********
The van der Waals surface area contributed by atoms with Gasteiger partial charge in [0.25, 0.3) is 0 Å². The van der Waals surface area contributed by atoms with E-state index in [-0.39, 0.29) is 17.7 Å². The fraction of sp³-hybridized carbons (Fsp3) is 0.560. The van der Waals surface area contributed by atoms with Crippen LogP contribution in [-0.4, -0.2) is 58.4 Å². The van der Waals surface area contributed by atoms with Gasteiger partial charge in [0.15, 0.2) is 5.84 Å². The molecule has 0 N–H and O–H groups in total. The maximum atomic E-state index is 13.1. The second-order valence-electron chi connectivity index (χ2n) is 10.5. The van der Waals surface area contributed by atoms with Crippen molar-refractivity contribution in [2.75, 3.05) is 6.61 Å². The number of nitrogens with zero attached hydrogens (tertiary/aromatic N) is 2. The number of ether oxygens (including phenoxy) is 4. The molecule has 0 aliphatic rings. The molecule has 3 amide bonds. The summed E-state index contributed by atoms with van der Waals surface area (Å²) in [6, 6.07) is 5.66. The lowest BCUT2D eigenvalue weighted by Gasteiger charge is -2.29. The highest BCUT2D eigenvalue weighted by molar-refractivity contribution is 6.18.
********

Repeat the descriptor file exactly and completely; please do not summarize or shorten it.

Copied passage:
The van der Waals surface area contributed by atoms with Gasteiger partial charge in [0.25, 0.3) is 0 Å². The van der Waals surface area contributed by atoms with E-state index in [-0.39, 0.29) is 17.7 Å². The fraction of sp³-hybridized carbons (Fsp3) is 0.560. The van der Waals surface area contributed by atoms with Crippen LogP contribution in [-0.4, -0.2) is 58.4 Å². The van der Waals surface area contributed by atoms with Gasteiger partial charge in [0.15, 0.2) is 5.84 Å². The molecule has 0 N–H and O–H groups in total. The maximum atomic E-state index is 13.1. The second-order valence-electron chi connectivity index (χ2n) is 10.5. The van der Waals surface area contributed by atoms with Crippen molar-refractivity contribution in [2.75, 3.05) is 6.61 Å². The number of nitrogens with zero attached hydrogens (tertiary/aromatic N) is 2. The number of ether oxygens (including phenoxy) is 4. The molecule has 0 aliphatic rings. The molecule has 3 amide bonds. The summed E-state index contributed by atoms with van der Waals surface area (Å²) in [6, 6.07) is 5.66. The lowest BCUT2D eigenvalue weighted by Gasteiger charge is -2.29. The highest BCUT2D eigenvalue weighted by molar-refractivity contribution is 6.18.